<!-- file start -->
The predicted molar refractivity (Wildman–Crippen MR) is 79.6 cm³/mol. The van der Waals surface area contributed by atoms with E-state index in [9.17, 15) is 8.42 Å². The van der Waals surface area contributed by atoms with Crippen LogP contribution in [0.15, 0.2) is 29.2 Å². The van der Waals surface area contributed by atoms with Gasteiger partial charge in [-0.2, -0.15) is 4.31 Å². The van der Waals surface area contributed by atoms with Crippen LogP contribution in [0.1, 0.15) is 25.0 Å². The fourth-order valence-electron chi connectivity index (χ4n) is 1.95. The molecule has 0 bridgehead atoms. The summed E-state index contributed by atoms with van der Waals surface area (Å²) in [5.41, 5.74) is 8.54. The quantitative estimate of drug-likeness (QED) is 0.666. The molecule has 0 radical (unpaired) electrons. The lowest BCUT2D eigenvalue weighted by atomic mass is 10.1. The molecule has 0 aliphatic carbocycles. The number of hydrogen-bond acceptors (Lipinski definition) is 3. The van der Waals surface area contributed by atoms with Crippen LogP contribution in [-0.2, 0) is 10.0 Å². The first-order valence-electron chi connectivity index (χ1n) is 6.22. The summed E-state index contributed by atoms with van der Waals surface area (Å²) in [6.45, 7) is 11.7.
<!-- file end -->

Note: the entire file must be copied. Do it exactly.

The predicted molar refractivity (Wildman–Crippen MR) is 79.6 cm³/mol. The van der Waals surface area contributed by atoms with E-state index in [9.17, 15) is 8.42 Å². The van der Waals surface area contributed by atoms with Crippen LogP contribution in [0.15, 0.2) is 29.2 Å². The van der Waals surface area contributed by atoms with Gasteiger partial charge in [-0.2, -0.15) is 4.31 Å². The van der Waals surface area contributed by atoms with Crippen LogP contribution in [0.1, 0.15) is 25.0 Å². The fourth-order valence-electron chi connectivity index (χ4n) is 1.95. The molecule has 0 bridgehead atoms. The summed E-state index contributed by atoms with van der Waals surface area (Å²) in [5.41, 5.74) is 8.54. The quantitative estimate of drug-likeness (QED) is 0.666. The molecule has 0 radical (unpaired) electrons. The lowest BCUT2D eigenvalue weighted by atomic mass is 10.1. The molecule has 0 aliphatic carbocycles. The number of hydrogen-bond acceptors (Lipinski definition) is 3. The van der Waals surface area contributed by atoms with Crippen LogP contribution in [-0.2, 0) is 10.0 Å². The first-order valence-electron chi connectivity index (χ1n) is 6.22. The summed E-state index contributed by atoms with van der Waals surface area (Å²) in [6.45, 7) is 11.7.